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    • 18 DEC 17
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    Inflammatory Bowel Disease (IBD): About Crohn’s and Ulcerative Colitis

    Inflammatory Bowel Disease (IBD): About Crohn’s and Ulcerative Colitis

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    Inflammatory bowel disease (IBD) describes a type of disorder that involves chronic inflammation of the digestive tract. Crohn’s Disease and Ulcerative Colitis are the two most common forms of IBD.

    The symptoms associated with IBD usually include diarrhea, abdominal pain, fatigue, bloody stools and unintended weight loss.

    IBD can have very serious effects on a person’s quality of life, and can lead to life-threatening complications.

    Read on to find out more about IBD.

     

    Crohn’s Disease

    Crohn’s disease is associated with chronic inflammation in the bowel. The most common symptoms include chronic diarrhea which is often bloody and contains mucus or pus; weight loss; fever; abdominal pain and cramping; a feeling of fullness in the abdomen; and rectal bleeding.

    Symptoms depend on where in the bowel the disease is present, and how severe the inflammation is. Symptoms may arise that last from days to months, followed by periods of remission for days, weeks, or even years.

    Crohn’s can also cause other parts of the body to become inflamed (due to chronic inflammatory activity) including the joints, eyesmouth, and skin. In addition, gallstones and kidney stones may develop as a result of Crohn’s disease. People with Crohn’s have a higher risk of blood clots.

    Severe inflammation or gastrointestinal tract obstructions that occur with Crohn’s can be life-threatening.

    • Treatment for this digestive disorder usually involves medications, such as:
    • anti-inflammatory drugs
    • corticosteroids
    • immune system modifiers
    • antibiotics
    • antidiarrheal drugs
    • biologics
    • nutritional supplements.

    In severe cases, surgery may be required.

    People with Crohn’s have a greater chance of developing colon cancer; therefore, they should have regular colonoscopies.

    There are a number of theories about what causes Crohn’s, but none are proven. Scientists believe that it may be caused by several factors.  Learning more about the potential causes may provide further insights into the diagnosis and treatment of this disease.

     

    Researchers believe that a combination of three factors causes Crohn’s:

    • Immune system problems. The immune system is a factor in most inflammatory diseases. In the case of people with Crohn’s, the immune system may mistakenly attack helpful microbes in the gut. Or, once the immune system response has been activated, it doesn’t stop. Both cases lead to chronic inflammation in the bowels.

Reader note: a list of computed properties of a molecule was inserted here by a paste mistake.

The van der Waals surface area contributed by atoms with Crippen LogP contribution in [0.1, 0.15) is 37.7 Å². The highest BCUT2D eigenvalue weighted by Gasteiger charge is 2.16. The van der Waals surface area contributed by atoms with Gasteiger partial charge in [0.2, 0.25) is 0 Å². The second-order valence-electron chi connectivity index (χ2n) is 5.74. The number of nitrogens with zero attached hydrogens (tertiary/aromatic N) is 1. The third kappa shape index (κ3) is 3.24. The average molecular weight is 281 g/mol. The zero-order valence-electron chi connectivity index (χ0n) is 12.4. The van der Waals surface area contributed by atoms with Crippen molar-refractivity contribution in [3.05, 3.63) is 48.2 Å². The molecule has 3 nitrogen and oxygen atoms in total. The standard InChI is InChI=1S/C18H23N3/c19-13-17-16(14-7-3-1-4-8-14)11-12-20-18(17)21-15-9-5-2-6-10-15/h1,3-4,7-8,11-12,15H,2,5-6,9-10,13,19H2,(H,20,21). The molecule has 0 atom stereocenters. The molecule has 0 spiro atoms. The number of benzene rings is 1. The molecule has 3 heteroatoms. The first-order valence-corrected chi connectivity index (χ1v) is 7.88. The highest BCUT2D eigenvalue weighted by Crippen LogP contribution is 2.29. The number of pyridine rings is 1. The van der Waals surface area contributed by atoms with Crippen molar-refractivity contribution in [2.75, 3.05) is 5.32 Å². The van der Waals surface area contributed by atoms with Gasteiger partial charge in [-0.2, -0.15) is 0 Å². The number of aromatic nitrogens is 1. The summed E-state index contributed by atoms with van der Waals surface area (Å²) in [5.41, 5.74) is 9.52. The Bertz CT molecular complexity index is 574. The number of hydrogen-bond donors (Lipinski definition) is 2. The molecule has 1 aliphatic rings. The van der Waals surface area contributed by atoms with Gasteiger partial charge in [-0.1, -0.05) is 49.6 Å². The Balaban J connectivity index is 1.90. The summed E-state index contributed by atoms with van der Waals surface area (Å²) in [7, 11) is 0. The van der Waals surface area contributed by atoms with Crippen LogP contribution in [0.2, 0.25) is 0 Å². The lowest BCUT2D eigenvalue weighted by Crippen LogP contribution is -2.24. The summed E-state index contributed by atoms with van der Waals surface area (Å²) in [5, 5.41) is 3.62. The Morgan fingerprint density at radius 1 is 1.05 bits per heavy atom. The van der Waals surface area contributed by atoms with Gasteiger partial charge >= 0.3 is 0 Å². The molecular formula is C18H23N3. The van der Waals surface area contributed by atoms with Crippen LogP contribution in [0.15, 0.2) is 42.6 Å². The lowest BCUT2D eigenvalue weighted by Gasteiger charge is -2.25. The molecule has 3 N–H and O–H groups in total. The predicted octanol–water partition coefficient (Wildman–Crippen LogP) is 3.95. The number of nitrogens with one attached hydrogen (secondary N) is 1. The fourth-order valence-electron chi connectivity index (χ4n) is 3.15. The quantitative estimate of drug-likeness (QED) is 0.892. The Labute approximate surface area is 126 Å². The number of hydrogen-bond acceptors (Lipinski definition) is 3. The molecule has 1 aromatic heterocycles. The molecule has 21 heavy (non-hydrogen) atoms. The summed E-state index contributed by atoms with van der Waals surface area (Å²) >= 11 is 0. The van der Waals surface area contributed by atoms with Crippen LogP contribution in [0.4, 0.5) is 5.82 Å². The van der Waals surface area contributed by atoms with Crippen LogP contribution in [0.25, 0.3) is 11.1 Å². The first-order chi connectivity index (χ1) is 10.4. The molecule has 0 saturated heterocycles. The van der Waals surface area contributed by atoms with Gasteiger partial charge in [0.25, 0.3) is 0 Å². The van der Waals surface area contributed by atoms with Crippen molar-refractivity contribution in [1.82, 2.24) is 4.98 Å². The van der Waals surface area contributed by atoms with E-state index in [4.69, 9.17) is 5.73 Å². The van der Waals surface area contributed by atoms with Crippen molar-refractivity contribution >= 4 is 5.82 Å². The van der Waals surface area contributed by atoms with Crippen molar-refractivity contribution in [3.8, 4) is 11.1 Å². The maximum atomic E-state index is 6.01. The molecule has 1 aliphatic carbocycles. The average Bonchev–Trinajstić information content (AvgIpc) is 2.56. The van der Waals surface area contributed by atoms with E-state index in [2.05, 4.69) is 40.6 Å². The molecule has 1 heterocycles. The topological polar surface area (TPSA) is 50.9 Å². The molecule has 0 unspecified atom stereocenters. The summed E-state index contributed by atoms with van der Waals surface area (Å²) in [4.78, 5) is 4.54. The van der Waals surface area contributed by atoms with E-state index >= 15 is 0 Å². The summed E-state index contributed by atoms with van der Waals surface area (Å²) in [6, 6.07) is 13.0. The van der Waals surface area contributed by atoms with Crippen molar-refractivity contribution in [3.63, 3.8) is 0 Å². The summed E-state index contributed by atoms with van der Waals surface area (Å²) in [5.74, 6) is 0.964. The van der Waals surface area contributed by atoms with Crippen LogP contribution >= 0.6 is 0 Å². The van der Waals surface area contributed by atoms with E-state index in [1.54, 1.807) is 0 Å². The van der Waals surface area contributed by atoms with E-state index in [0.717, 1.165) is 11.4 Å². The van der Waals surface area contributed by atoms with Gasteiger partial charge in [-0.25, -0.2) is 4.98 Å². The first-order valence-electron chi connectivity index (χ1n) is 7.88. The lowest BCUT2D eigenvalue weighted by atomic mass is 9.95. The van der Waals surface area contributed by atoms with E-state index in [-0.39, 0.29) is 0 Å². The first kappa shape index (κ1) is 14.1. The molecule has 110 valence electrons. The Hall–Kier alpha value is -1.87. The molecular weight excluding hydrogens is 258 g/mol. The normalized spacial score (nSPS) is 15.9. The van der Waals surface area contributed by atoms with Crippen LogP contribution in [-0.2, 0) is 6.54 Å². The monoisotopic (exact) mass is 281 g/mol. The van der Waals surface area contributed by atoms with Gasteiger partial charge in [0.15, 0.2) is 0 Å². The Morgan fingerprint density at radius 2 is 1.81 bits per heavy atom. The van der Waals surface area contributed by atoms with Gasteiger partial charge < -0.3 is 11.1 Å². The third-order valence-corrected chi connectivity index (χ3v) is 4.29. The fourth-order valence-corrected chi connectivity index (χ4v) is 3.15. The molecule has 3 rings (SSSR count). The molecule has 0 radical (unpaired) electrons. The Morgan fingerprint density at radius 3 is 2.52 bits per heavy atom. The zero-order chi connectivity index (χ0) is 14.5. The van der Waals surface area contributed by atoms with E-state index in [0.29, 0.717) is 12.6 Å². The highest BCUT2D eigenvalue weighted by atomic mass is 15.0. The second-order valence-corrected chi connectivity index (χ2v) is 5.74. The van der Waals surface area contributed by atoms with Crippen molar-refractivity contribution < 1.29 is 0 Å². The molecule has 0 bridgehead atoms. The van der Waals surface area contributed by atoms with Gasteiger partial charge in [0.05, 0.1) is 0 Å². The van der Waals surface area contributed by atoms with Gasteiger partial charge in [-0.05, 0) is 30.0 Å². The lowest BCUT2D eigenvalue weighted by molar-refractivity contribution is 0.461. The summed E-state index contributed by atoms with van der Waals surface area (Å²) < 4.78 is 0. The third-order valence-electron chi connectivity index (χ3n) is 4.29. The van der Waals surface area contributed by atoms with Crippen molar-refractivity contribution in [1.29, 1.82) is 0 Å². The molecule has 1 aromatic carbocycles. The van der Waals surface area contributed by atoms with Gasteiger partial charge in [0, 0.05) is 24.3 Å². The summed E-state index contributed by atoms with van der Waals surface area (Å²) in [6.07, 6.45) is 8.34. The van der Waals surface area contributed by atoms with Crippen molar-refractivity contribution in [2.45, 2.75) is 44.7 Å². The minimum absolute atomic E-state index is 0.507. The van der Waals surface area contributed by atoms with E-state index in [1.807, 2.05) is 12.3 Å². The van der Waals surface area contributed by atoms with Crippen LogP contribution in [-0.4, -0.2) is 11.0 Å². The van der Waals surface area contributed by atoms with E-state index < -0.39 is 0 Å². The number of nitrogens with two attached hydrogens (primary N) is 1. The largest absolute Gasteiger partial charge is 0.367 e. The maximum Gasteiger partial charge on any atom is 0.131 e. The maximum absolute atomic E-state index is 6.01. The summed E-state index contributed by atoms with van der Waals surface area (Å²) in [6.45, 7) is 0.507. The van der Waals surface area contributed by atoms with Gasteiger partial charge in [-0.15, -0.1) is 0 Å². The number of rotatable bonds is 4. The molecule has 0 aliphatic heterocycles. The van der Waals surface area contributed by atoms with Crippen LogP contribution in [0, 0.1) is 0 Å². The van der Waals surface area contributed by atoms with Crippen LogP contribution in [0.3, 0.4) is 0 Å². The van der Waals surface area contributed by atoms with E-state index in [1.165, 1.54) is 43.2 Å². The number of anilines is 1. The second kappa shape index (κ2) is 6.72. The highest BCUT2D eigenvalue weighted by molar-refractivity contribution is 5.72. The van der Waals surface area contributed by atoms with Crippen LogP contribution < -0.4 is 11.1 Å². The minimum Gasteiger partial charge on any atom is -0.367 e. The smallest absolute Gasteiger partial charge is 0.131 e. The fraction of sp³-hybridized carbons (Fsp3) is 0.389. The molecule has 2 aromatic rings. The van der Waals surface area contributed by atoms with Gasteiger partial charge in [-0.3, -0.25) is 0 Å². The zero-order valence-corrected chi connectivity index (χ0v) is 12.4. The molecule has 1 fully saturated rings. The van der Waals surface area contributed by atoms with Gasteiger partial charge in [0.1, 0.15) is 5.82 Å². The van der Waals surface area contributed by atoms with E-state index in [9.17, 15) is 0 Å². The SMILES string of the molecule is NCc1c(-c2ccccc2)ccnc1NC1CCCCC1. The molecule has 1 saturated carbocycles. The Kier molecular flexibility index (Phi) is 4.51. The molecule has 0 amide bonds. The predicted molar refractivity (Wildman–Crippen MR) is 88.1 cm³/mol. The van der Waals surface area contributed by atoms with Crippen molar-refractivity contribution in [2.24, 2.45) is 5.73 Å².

• Genetics. The family members of people with digestive disorders, including Crohn’s, are more likely to develop the disease themselves. Approximately 10 to 20 percent of those with Crohn’s disease also have a family member who has Crohn’s. In addition, certain ethnic groups are more likely to suffer from Crohn’s. Scientists have identified a gene that is associated with the disease. When this gene has mutated or changed, the body reacts differently to normal microbes. People with Crohn’s have this mutated gene twice as often as people without the disease.
    • Environmental factors. Certain substances may play a role in triggering Crohn’s. However, that doesn’t mean they cause Crohn’s. These factors may include substances in food, bacteria or viruses, cigarette smoke, and other as of yet unidentified substances.

     

    Ulcerative Colitis

    digestive disorders - Ulcerative Colitis

     

    Ulcerative colitis causes the lining of the large intestine (also known as the colon), or the rectum, or both to become inflamed, resulting in the development of small ulcers or sores.

    These ulcers can result in the discharge of mucus and pus, as well as blood. In addition, ulcerative colitis causes rapid movement of contents through the bowel and frequent bowel movements.

    Symptoms of ulcerative colitis include abdominal pain and discomfort, bloody stools, diarrhea, rectal pain, fever, malnutrition, and unintended weight loss.

    The condition typically affects people between the ages of 15 and 35, though it can affect people of all ages.

    Researchers still don’t know what causes ulcerative colitis. However, like Crohn’s, the immune system is involved as is genetics and the environment.

    Also like Crohn’s, ulcerative colitis increases the risk for colon cancer, so it is important to have regular colonoscopies to check for the development of tumors.

    Typically, ulcerative colitis is treated via medications and/or surgery. The goal of treatment is to reduce the inflammation that causes ulcers.

    Like Crohn’s, treatment generally includes:

    • anti-inflammatory drugs
    • corticosteroids
    • immune system modifiers
    • antibiotics
    • antidiarrheal drugs
    • biologics
    • nutritional supplements.

    Surgery involves removing the colon completely and is typically used to treat chronic and debilitating symptoms, massive bleeding, blockages, or perforation of the colon.

     

    Knowing the different types of diseases and disorders that affect your gastrointestinal tract can help you understand your body’s symptoms. Find out more about GERD and how it could be affecting your life.

     

    The information in this article should not be taken as professional medical advice. If you are having issues or have health-related concerns, you should see your personal physician.

     

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